Marijuana used to be a strictly underground, black-market business that conjured images of dangerous criminal activity by users and dealers. But the world is changing, and perceptions about the plant are changing along with it. What used to be such a hush-hush, dirty business is now breaking out into legitimacy more and more each day. In fact, there are more marijuana professionals employed in the US than there are massage therapists.
On Sunday, industry experts and business professionals are scheduled to gather in Detroit, for a 150-attendee conference. But this is no typical cannabis expo where you’ll see vendors selling their wares or hocking colorful tee shirts with blunts and psychedelic prints on them. Those in attendance will not be focusing on the plant itself, but rather on how they can break into Michigan’s marijuana industry-which is expected to become a $700 million enterprise.
Rick Thompson of Flint, Michigan is the organizer of this business-oriented conference. “Take a look at some of the Republicans who are sponsoring legislation now involving marijuana, and these are people who were viciously opposed to us just a few years ago,” he has said of the evolving manner in which our government handles the subject of marijuana. And he is very right about that.
Speakers include lawyers, lobbyists and consultants. Additionally, former Fox2 morning anchor Anqunette Jamison will be speaking. Jamison is known for using medical marijuana to treat her multiple sclerosis. Detroit City Council President Pro Tem George Cushingberry will also be in attendance. Cushingberry has been an outspoken advocate of legalizing marijuana to boost Michigan’s employment rate and tax revenue.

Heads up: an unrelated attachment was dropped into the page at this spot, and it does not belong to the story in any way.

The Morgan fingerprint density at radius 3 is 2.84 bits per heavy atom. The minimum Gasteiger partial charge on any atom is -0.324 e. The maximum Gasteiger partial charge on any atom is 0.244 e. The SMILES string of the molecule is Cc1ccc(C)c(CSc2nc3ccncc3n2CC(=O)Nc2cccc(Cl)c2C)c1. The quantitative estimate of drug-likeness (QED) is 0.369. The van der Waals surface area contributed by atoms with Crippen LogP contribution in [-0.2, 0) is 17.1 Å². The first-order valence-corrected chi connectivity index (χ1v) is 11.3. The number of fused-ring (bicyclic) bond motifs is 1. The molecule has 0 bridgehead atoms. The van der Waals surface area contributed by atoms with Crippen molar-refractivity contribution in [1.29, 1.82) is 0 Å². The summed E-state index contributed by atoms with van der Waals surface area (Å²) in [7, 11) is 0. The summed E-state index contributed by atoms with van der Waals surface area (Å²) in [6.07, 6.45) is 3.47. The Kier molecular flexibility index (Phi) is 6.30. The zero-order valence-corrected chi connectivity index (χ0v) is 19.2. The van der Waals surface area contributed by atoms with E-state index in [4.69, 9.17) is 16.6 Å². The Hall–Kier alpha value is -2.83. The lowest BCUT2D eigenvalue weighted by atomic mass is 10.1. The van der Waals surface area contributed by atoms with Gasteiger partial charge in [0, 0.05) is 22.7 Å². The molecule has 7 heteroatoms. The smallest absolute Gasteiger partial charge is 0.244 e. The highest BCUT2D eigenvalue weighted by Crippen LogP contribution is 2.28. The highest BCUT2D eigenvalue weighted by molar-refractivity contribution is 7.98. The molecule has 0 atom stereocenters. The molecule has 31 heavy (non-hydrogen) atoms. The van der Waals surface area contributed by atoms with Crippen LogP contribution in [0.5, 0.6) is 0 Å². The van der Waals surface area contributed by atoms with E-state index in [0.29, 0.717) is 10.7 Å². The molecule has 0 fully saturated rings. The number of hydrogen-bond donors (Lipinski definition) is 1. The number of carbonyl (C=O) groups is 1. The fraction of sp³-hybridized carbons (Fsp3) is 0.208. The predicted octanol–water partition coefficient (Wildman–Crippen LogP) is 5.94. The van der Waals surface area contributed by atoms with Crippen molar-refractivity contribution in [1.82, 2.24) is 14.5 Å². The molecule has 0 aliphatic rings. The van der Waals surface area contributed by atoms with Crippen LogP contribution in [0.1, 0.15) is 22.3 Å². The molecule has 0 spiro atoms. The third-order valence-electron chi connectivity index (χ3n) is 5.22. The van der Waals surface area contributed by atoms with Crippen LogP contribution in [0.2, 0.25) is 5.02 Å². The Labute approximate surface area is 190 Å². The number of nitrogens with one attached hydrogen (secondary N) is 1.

There will also be a panel at this conference highlighting the importance of diversity in the marijuana industry, with a focus on involving women and people of color.
“We’re a great agricultural state. We could add marijuana to apples and peaches,” says Roger Rosentreter, history professor and specialist at Michigan State University. He also illustrates the similarities between Michigan’s approach to prohibition in the 1930s and the state’s approach to marijuana in 2017.
In 1933, Michigan became the first state to ratify the 21st Amendment, which repealed alcohol prohibition. After this, government officials issued licenses to those whom they entrusted with the sale of beer, wine and liquor. Rosentreter feels that Michigan can go about repealing the statewide prohibition of marijuana in very much the same way.